We can get so stuck into the habit of saying nasty things about ourselves, it becomes normal. Before you know it, it's a constant battle.

Amelia Grafas starts new campaign and Self-Love Summit Positive thinking

Who checks social media in the first five minutes after waking up, then several times throughout the day?

Are you, just like many others, a little addicted to Instagram?

How does it make you feel to see all these beautiful people with their amazing lifestyles and perfect images online?


For many people, young women especially, all this perfect body advertising makes them strive to look a certain way, and the effects are not always positive.

Most of last year, Mount Maunganui local Amelia Grafas was feeling low. She was stuck in her own thoughts, and saying negative things about herself had become the norm.

One day, Amelia realised it was enough. She discovered that putting your physical, mental and emotional health first is essential to thrive in life.

Amelia stopped counting calories, macros, and hard-core cardio sessions. She started thinking positive about herself.

Exercise and nutrition are still at the forefront for Amelia, but in a much healthier and more sustainable way.

To empower others, Amelia has launched a positivity campaign that aims to encourage others to become aware, as well as an event called the Self-Love Summit, which will bring women of all ages and body shapes together to climb the Mount.

Amelia Grafas. Photo / Mark Sandoval
Amelia Grafas. Photo / Mark Sandoval

"We can get so stuck into the habit of saying nasty things about ourselves, it becomes normal. Before you know it, it's a constant battle," Amelia says.

"On social media, we're constantly exposed to an impossible high standard. Detoxes, waist trainers, fashion, and the latest makeup trends. It makes you think, do I really need this? We need to start realising that life is not a competition."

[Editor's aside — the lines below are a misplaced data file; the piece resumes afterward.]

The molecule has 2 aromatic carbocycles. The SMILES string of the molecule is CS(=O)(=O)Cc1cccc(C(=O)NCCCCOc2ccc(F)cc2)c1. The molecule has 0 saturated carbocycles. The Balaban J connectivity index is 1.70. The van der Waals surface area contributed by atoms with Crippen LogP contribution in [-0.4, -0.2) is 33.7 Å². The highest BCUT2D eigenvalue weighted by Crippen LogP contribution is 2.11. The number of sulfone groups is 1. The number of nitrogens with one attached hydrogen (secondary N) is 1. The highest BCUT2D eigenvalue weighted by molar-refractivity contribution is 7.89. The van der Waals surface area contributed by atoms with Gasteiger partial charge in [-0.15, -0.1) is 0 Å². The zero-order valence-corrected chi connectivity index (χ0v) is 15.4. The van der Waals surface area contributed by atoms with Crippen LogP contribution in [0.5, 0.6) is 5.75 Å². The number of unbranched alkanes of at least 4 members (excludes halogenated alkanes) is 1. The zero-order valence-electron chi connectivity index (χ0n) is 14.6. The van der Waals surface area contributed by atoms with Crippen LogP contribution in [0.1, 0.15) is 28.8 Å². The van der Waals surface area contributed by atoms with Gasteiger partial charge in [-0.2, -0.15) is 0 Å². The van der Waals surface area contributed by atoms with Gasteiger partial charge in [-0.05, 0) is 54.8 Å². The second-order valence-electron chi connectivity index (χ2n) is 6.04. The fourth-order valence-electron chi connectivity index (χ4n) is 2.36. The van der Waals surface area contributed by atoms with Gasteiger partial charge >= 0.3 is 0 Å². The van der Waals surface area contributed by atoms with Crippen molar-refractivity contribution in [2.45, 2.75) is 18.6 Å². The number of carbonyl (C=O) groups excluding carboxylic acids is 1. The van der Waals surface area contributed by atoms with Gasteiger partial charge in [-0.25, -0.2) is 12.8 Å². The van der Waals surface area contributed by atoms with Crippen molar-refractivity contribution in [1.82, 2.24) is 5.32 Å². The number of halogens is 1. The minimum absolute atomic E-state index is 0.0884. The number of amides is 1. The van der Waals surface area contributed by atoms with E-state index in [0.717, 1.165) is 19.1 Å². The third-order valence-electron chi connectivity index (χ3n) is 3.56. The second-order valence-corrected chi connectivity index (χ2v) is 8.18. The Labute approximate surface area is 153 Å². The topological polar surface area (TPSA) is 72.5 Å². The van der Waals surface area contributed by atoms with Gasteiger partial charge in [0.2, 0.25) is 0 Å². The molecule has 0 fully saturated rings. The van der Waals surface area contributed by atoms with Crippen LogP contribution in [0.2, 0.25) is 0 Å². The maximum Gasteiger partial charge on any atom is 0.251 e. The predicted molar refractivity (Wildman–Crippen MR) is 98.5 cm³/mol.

According to a 2018 survey published by the Royal Society for Public Health (RSPH) in the UK, Instagram has come out on top as the worst social networking app for its negative impact on young people.

The #StatusofMind survey asked 1479 young people to score popular social media platforms on feelings such as anxiety, depression, loneliness, bullying and body image.

Instagram, followed by Snapchat, ranked as the worst for mental health and wellbeing.

Both platforms are image-focused, and it appears they may be driving feelings of inadequacy and anxiety in young people.

For Amelia, it is important to make people aware of what they are thinking. She still uses Instagram, it's an important driver for her campaign, but she has stopped following people and profiles that make her feel bad.

Amelia's campaign and personal blog #becomeawarenz launched on January 10 with a video that shows a group of women on the beach. They have each been given cards with a question, which they answer in a real, raw and sometimes emotional way.

"Everyone has a story, from eating disorders to family violence and other trauma. Being together and opening up with friends in a safe place is incredibly healing.